How to create a compliant security awareness program

It is crucial that you ensure your end users are trained in security awareness and follow best practices. Hackers have become more sophisticated and more dangerous. It’s more than keeping your networks secure. It’s about protecting your company’s viability and bottom line. A data breach or downtime can cause irreparable damage to an organization, their clients, customers, employees, and their reputation.
Implementing a security awareness program is one of the best ways to make sure your end users are aware of security threats. This is a formal process to educate them about computer security. But don’t stop there! A comprehensive program that conforms to common security standards is even better — your ability to conduct business could be dependent on it.
Let’s now look at how to create a compliant security alert program that is also embraced by the entire organization, from the CEO down to the sales floor.

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Get started training1. Be aware of the Common Security Training Requirements
First, the CTO and IT managers need to keep up-to-date with security requirements. Did you know that the new PCI DSS version 3.2 (Payment Card Industry Data Security Standards), training requirements went from best practices to mandatory on February 1, 2018?
One, PCI DSS version 3.2 now has a requirement (12.4.1), that requires service providers’ executives to establish responsibilities and create a PCI DSS compliance plan. Remember this: “The process for adhering to PCI requirements is what it means to be ‘PCI compliant’.” (Troy Leach Chief Technology Officer at PCI Security Standards Council.)
Here are some examples of these requirements:
PCI DSS 12.6: Implement a formal security awareness program for all employees to raise awareness about the importance of protecting cardholder data.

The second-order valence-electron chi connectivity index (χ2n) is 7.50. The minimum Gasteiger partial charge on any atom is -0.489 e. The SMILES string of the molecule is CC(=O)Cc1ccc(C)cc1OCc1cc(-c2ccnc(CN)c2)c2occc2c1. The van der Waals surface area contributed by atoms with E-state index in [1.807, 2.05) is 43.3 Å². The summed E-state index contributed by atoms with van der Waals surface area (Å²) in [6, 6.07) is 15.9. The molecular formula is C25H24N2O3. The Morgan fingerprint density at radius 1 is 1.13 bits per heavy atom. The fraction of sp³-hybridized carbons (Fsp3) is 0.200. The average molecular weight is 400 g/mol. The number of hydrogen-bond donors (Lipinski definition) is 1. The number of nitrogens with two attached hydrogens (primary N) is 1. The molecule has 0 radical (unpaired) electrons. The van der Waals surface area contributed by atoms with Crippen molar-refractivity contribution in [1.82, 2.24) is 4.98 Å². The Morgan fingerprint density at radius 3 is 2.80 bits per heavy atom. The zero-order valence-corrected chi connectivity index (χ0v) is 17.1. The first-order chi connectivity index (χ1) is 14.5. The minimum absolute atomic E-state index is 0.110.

PCI DSS 12.6.1 – Educate personnel upon hiring and at least annually
PCI DSS 12.6.1.a – Verify that the security alert program offers multiple methods of communicating awareness to employees (for example, posters and memos, web-based training and meetings, and promotions).

Almost every business accepts payment cards/data these days. Does your organization need to comply with these training requirements as well? We’ll be there to thank you later.
To help your organization develop and guide its security awareness programs, you can use laws, regulations, or standards. You can’t go wrong if standards and best practices overlap from training to training.
Depending on the location of your organization, compliance with security standards may be required. It is important to stay current with security standards. Some states have their own training requirements. For example, the Texas Health Privacy Law (or Massachusetts Data Security Law) are two examples. Training is also required by different industries, such as HIPAA for healthcare and FERPA for education.
A good rule of thumb is to have a security awareness program in place if your organization stores, transfers, or handles personal information. Don’t forget the EU’s General Data Protection Regulation, which went into effect on May 25, 2018. Your organization must be prepared to implement a security awareness program if you or your data subjects are located in the EU/EEA.

2. Make it easy for you and your users
There are many things you can do outside the box to make your users more compliant and make their lives easier, while also keeping your network safer.
We all know passwords (*cough*, or lack thereof *cough*) can be a security threat to any organization. Despite your best efforts, many users continue to use the same password across multiple sites. It’s understandable,

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